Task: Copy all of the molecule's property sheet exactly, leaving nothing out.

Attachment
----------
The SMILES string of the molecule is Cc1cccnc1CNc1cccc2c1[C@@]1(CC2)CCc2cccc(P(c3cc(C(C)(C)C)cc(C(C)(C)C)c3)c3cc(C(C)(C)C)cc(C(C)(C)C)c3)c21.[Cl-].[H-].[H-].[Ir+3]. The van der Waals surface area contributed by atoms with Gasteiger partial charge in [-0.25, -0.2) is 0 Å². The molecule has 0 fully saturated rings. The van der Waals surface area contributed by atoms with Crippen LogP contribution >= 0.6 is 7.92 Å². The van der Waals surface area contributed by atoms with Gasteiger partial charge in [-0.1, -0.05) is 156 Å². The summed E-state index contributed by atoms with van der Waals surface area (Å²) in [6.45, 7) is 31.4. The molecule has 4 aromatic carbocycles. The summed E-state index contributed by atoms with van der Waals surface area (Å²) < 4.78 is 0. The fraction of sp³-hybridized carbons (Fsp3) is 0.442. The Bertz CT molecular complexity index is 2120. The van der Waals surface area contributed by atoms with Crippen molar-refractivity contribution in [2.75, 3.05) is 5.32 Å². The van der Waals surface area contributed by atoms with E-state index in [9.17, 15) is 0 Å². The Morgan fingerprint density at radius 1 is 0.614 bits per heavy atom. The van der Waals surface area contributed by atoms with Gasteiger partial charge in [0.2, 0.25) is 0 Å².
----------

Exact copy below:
The SMILES string of the molecule is Cc1cccnc1CNc1cccc2c1[C@@]1(CC2)CCc2cccc(P(c3cc(C(C)(C)C)cc(C(C)(C)C)c3)c3cc(C(C)(C)C)cc(C(C)(C)C)c3)c21.[Cl-].[H-].[H-].[Ir+3]. The van der Waals surface area contributed by atoms with Gasteiger partial charge in [-0.25, -0.2) is 0 Å². The molecule has 0 fully saturated rings. The van der Waals surface area contributed by atoms with Crippen LogP contribution >= 0.6 is 7.92 Å². The van der Waals surface area contributed by atoms with Gasteiger partial charge in [-0.1, -0.05) is 156 Å². The summed E-state index contributed by atoms with van der Waals surface area (Å²) in [6.45, 7) is 31.4. The molecule has 4 aromatic carbocycles. The summed E-state index contributed by atoms with van der Waals surface area (Å²) < 4.78 is 0. The fraction of sp³-hybridized carbons (Fsp3) is 0.442. The Bertz CT molecular complexity index is 2120. The van der Waals surface area contributed by atoms with Crippen molar-refractivity contribution in [2.75, 3.05) is 5.32 Å². The van der Waals surface area contributed by atoms with E-state index in [9.17, 15) is 0 Å². The Morgan fingerprint density at radius 1 is 0.614 bits per heavy atom. The van der Waals surface area contributed by atoms with Gasteiger partial charge in [0.2, 0.25) is 0 Å².